Equity & Diversity News in Brief

Ferguson Retains Voting Rule for Upcoming Election

By The Associated Press — January 17, 2017 1 min read

A school district that includes students from Ferguson, Mo., will continue its long-held method of electing board members at large in April, despite a lawsuit claiming the process is racially biased.

The lawsuit that the American Civil Liberties Union filed in 2014 on behalf of the Missouri NAACP seeks a process for the Ferguson-Florissant district known as cumulative voting. It would allow people to vote multiple times for a single candidate, depending on how many seats are up for grabs.

U.S. District Judge Rodney Sippel ruled in favor of the NAACP. But he decided in December to allow the district to hold off on cumulative voting while it appealed. A three-judge appellate panel this month refused to overturn that decision.

The suit alleges that the district’s practice of selecting board members at large has made it more difficult for black candidates to win.

A version of this article appeared in the January 18, 2017 edition of Education Week as Ferguson Retains Voting Rule For Upcoming Election

Events

This content is provided by our sponsor. It is not written by and does not necessarily reflect the views of Education Week's editorial staff.
Sponsor
School & District Management Webinar
How Schools Can Implement Safe In-Person Learning
In order for in-person schooling to resume, it will be necessary to instill a sense of confidence that it is safe to return. BD is hosting a virtual panel discussing the benefits of asymptomatic screening
Content provided by BD
This content is provided by our sponsor. It is not written by and does not necessarily reflect the views of Education Week's editorial staff.
Sponsor
Student Well-Being Webinar
How Districts Are Centering Relationships and Systemic SEL for Back to School 21-22
As educators and leaders consider how SEL fits into their reopening and back-to-school plans, it must go beyond an SEL curriculum. SEL is part of who we are as educators and students, as well as
Content provided by Panorama Education
This content is provided by our sponsor. It is not written by and does not necessarily reflect the views of Education Week's editorial staff.
Sponsor
Student Achievement Webinar
The Fall K-3 Classroom: What the data imply about composition, challenges and opportunities
The data tracking learning loss among the nation’s schoolchildren confirms that things are bad and getting worse. The data also tells another story — one with serious implications for the hoped for learning recovery initiatives
Content provided by Campaign for Grade-Level Reading

EdWeek Top School Jobs

Teacher Jobs
Search over ten thousand teaching jobs nationwide — elementary, middle, high school and more.
View Jobs
Principal Jobs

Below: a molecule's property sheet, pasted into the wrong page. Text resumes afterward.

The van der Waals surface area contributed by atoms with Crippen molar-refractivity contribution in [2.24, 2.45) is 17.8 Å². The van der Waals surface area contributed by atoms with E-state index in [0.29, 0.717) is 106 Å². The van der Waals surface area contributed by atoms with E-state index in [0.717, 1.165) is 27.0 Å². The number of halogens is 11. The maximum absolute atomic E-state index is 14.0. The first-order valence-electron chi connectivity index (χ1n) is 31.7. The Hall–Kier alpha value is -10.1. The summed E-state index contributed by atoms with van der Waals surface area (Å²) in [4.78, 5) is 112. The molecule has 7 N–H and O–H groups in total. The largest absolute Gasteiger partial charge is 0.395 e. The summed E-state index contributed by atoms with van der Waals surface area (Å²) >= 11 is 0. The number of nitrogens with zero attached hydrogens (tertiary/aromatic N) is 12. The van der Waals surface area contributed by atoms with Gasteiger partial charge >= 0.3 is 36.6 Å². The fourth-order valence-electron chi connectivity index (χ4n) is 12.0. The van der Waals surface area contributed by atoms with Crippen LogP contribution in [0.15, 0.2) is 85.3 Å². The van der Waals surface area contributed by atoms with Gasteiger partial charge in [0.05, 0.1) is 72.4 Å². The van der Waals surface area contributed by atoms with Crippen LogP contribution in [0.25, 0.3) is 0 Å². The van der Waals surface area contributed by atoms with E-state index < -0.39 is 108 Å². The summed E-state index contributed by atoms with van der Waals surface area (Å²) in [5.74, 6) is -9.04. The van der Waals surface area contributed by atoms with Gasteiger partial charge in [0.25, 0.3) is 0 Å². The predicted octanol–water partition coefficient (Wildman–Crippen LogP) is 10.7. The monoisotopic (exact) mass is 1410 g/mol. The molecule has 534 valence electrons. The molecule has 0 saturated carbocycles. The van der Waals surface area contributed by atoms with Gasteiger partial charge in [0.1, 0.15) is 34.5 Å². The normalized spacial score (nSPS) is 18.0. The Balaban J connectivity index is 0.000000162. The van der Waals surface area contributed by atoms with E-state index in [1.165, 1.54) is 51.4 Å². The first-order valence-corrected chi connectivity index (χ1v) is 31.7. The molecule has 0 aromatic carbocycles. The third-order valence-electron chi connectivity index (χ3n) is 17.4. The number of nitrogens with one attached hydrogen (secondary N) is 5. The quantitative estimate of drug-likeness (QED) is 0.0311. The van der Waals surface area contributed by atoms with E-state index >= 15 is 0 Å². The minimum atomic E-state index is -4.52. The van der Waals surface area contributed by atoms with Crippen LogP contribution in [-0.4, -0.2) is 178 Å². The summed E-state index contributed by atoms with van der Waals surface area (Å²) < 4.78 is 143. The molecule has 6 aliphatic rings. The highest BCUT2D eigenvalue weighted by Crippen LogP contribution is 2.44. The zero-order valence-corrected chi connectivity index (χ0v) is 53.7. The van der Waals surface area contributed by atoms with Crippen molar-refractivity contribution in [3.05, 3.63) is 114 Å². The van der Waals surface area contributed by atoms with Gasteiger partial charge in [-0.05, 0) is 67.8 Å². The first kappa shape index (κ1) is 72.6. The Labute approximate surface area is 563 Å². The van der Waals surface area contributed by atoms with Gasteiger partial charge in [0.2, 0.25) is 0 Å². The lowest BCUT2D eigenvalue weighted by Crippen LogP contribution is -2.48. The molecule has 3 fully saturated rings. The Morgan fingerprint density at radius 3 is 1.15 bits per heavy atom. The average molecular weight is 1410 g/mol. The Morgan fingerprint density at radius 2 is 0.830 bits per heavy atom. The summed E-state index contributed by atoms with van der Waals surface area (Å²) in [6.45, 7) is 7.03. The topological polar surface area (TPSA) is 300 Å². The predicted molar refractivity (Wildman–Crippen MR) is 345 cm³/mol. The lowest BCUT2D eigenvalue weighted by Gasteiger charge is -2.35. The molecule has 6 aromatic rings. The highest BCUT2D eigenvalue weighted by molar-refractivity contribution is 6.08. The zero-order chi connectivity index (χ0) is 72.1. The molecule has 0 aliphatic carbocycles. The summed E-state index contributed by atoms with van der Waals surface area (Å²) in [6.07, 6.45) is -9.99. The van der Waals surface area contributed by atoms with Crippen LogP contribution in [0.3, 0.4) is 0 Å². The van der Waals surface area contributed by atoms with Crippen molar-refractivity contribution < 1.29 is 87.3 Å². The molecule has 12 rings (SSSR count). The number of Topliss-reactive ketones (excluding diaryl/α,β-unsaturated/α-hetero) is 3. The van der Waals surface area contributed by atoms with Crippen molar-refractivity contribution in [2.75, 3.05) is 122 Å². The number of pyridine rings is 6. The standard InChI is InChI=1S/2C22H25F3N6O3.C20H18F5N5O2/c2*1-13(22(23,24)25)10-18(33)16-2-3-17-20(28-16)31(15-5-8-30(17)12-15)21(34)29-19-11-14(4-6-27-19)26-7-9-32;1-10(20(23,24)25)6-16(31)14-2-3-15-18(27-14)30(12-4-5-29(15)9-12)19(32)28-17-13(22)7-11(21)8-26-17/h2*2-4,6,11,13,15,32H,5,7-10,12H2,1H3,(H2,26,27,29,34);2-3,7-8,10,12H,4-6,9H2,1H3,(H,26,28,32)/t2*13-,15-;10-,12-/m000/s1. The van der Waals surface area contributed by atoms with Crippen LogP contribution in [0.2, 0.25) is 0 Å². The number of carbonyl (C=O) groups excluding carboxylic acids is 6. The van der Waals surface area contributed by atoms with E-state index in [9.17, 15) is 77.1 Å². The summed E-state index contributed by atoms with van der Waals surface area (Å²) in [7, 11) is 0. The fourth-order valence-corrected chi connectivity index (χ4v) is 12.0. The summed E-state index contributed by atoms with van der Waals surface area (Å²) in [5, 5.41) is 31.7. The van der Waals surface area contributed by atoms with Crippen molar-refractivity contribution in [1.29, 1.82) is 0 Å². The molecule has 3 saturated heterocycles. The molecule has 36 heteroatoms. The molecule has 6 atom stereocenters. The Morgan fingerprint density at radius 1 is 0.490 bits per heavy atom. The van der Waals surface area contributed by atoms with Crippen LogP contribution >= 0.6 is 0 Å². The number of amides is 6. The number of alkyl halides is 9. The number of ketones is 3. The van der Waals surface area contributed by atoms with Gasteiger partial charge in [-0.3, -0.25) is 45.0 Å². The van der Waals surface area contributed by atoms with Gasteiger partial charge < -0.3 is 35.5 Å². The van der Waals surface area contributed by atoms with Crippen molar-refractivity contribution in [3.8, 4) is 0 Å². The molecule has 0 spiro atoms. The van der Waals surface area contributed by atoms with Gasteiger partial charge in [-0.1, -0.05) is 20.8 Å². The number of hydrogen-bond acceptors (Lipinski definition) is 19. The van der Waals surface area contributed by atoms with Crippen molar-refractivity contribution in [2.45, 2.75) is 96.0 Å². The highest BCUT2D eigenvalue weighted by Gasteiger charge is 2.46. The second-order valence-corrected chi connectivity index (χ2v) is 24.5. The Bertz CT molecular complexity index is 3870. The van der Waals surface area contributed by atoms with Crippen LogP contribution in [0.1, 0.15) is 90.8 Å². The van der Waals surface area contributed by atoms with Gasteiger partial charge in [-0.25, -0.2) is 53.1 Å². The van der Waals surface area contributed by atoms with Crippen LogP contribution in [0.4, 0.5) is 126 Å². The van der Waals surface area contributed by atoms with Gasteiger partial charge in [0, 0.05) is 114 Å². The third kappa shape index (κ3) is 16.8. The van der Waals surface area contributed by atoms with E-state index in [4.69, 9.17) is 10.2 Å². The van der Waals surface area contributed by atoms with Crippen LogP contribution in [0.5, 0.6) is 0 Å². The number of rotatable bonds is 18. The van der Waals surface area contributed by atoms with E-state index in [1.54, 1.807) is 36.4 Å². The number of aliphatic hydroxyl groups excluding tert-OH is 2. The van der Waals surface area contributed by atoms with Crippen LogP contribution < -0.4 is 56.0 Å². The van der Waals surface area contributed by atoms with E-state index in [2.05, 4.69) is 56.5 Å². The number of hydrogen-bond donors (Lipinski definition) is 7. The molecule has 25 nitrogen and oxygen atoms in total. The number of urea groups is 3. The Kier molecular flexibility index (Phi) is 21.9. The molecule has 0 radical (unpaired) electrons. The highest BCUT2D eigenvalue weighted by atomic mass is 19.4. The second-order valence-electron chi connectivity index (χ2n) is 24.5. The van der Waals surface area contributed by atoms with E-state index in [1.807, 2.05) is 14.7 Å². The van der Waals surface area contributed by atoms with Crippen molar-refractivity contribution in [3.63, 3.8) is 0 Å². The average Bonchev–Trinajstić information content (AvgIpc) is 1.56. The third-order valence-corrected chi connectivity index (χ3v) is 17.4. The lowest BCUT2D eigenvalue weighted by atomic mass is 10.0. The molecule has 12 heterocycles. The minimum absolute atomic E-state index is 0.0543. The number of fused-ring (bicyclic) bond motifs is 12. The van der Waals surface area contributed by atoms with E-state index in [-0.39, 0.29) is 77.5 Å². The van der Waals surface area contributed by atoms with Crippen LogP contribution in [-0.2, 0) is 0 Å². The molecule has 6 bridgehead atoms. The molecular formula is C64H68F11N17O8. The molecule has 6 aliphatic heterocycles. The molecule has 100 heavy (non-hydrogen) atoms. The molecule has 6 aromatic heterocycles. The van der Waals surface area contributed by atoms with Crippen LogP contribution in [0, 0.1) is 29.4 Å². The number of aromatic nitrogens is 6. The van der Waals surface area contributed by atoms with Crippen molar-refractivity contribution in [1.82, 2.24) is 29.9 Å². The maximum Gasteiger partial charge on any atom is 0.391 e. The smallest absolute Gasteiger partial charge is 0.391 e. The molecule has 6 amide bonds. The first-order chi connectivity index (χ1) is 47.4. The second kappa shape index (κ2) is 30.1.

Find hundreds of jobs for principals, assistant principals, and other school leadership roles.
View Jobs
Administrator Jobs
Over a thousand district-level jobs: superintendents, directors, more.
View Jobs
Support Staff Jobs
Search thousands of jobs, from paraprofessionals to counselors and more.
View Jobs

Read Next

Equity & Diversity Opinion Students: Racial Justice Demands More Than a Lawn Sign
Our progressive town is full of “Black Lives Matter” yard signs and Instagram posts. So why do our schools still have huge racial disparities?
Julian Taylor & Phoenix Garayùa-Tudryn
5 min read
A crowd of people of color stand together
Iiulia Kudrina/iStock/Getty Images Plus
Equity & Diversity Discussing the Derek Chauvin Trial in Class: How Teachers Are Doing It, and Why
Chauvin was convicted of murdering George Floyd. Black teachers say not addressing racism does a disservice to students and themselves.
4 min read
George Floyd's name is written on a sidewalk near the intersection of Florence and Normandie Avenues in Los Angeles on April 20, 2021, after a guilty verdict was announced at the trial of former Minneapolis police officer Derek Chauvin for the 2020 death of George Floyd.
George Floyd's name is written on a sidewalk near the intersection of Florence and Normandie Avenues in Los Angeles this week after a guilty verdict was announced at the trial of former Minneapolis police officer Derek Chauvin for the 2020 death of George Floyd.
Jae C. Hong/AP
Equity & Diversity Minn. Students Walk Out of Class to Protest Racial Injustice
Students from dozens of schools walked out of class in a coordinated protest against racial injustice and the killing of Daunte Wright.
Erin Golden, Star Tribune
5 min read
Kekai Andrade, of Grand Rapids, takes part in a Justice for Daunte Wright rally in downtown Grand Rapids, Mich., on April 16, 2021.
Kekai Andrade, of Grand Rapids, takes part in a Justice for Daunte Wright rally in downtown Grand Rapids, Mich., on April 16, 2021.
Cory Morse/The Grand Rapids Press via AP
Equity & Diversity Opinion 'We All Have LGBTQ Students, Whether We Know It or Not'
Three educators provide suggestions to support LGBTQ students, including respecting pronouns and having LGBTQ authors in classroom libraries.
11 min read
Images shows colorful speech bubbles that say "Q," "&," and "A."
iStock/Getty